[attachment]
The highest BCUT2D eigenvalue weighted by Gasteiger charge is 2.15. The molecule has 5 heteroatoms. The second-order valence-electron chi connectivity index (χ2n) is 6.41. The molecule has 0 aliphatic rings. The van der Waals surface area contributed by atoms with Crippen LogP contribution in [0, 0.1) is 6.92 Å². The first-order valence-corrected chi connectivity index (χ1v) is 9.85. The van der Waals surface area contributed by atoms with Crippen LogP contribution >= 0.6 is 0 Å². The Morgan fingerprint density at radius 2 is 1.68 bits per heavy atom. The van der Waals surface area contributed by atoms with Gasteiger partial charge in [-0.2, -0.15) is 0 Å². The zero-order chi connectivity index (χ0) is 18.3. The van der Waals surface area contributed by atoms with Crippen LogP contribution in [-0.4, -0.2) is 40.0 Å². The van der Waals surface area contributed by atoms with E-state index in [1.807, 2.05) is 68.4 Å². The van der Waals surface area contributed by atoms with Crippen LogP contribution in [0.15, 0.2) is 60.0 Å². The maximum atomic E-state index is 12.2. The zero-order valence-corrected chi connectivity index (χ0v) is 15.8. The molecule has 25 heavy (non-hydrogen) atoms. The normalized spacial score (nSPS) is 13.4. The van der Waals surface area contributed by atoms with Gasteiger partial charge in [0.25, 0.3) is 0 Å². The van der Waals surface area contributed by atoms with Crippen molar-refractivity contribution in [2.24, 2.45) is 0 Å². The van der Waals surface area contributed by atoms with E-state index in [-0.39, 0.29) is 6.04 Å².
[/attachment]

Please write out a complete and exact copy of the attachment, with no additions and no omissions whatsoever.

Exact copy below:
The highest BCUT2D eigenvalue weighted by Gasteiger charge is 2.15. The molecule has 5 heteroatoms. The second-order valence-electron chi connectivity index (χ2n) is 6.41. The molecule has 0 aliphatic rings. The van der Waals surface area contributed by atoms with Crippen LogP contribution in [0, 0.1) is 6.92 Å². The first-order valence-corrected chi connectivity index (χ1v) is 9.85. The van der Waals surface area contributed by atoms with Crippen LogP contribution >= 0.6 is 0 Å². The Morgan fingerprint density at radius 2 is 1.68 bits per heavy atom. The van der Waals surface area contributed by atoms with Gasteiger partial charge in [-0.2, -0.15) is 0 Å². The zero-order chi connectivity index (χ0) is 18.3. The van der Waals surface area contributed by atoms with Crippen LogP contribution in [-0.4, -0.2) is 40.0 Å². The van der Waals surface area contributed by atoms with E-state index in [1.807, 2.05) is 68.4 Å². The van der Waals surface area contributed by atoms with Crippen LogP contribution in [0.15, 0.2) is 60.0 Å². The maximum atomic E-state index is 12.2. The zero-order valence-corrected chi connectivity index (χ0v) is 15.8. The molecule has 25 heavy (non-hydrogen) atoms. The normalized spacial score (nSPS) is 13.4. The van der Waals surface area contributed by atoms with Gasteiger partial charge in [0.25, 0.3) is 0 Å². The van der Waals surface area contributed by atoms with Crippen molar-refractivity contribution in [2.24, 2.45) is 0 Å². The van der Waals surface area contributed by atoms with E-state index in [-0.39, 0.29) is 6.04 Å².